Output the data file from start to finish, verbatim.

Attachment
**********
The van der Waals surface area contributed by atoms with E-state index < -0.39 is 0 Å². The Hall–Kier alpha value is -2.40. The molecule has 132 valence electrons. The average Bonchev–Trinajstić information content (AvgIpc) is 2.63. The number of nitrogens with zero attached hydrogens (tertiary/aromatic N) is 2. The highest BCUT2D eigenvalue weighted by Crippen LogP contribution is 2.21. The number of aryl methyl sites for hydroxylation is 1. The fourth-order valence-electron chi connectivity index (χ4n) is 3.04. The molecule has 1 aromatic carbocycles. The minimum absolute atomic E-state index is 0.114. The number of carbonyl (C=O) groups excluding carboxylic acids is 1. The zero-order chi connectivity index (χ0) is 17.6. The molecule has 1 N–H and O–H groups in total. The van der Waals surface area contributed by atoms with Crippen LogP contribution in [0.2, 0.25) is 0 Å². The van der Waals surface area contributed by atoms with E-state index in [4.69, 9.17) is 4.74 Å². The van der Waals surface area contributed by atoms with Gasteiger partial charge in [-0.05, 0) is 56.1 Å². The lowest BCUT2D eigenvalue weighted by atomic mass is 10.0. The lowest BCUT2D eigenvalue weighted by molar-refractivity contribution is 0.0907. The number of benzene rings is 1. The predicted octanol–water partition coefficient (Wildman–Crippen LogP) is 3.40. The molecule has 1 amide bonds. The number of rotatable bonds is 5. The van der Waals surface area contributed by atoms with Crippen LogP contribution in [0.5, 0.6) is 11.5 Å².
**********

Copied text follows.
The van der Waals surface area contributed by atoms with E-state index < -0.39 is 0 Å². The Hall–Kier alpha value is -2.40. The molecule has 132 valence electrons. The average Bonchev–Trinajstić information content (AvgIpc) is 2.63. The number of nitrogens with zero attached hydrogens (tertiary/aromatic N) is 2. The highest BCUT2D eigenvalue weighted by Crippen LogP contribution is 2.21. The number of aryl methyl sites for hydroxylation is 1. The fourth-order valence-electron chi connectivity index (χ4n) is 3.04. The molecule has 1 aromatic carbocycles. The minimum absolute atomic E-state index is 0.114. The number of carbonyl (C=O) groups excluding carboxylic acids is 1. The zero-order chi connectivity index (χ0) is 17.6. The molecule has 1 N–H and O–H groups in total. The van der Waals surface area contributed by atoms with Crippen LogP contribution in [0.2, 0.25) is 0 Å². The van der Waals surface area contributed by atoms with E-state index in [4.69, 9.17) is 4.74 Å². The van der Waals surface area contributed by atoms with Gasteiger partial charge in [-0.05, 0) is 56.1 Å². The lowest BCUT2D eigenvalue weighted by atomic mass is 10.0. The lowest BCUT2D eigenvalue weighted by molar-refractivity contribution is 0.0907. The number of benzene rings is 1. The predicted octanol–water partition coefficient (Wildman–Crippen LogP) is 3.40. The molecule has 1 amide bonds. The number of rotatable bonds is 5. The van der Waals surface area contributed by atoms with Crippen LogP contribution in [0.5, 0.6) is 11.5 Å².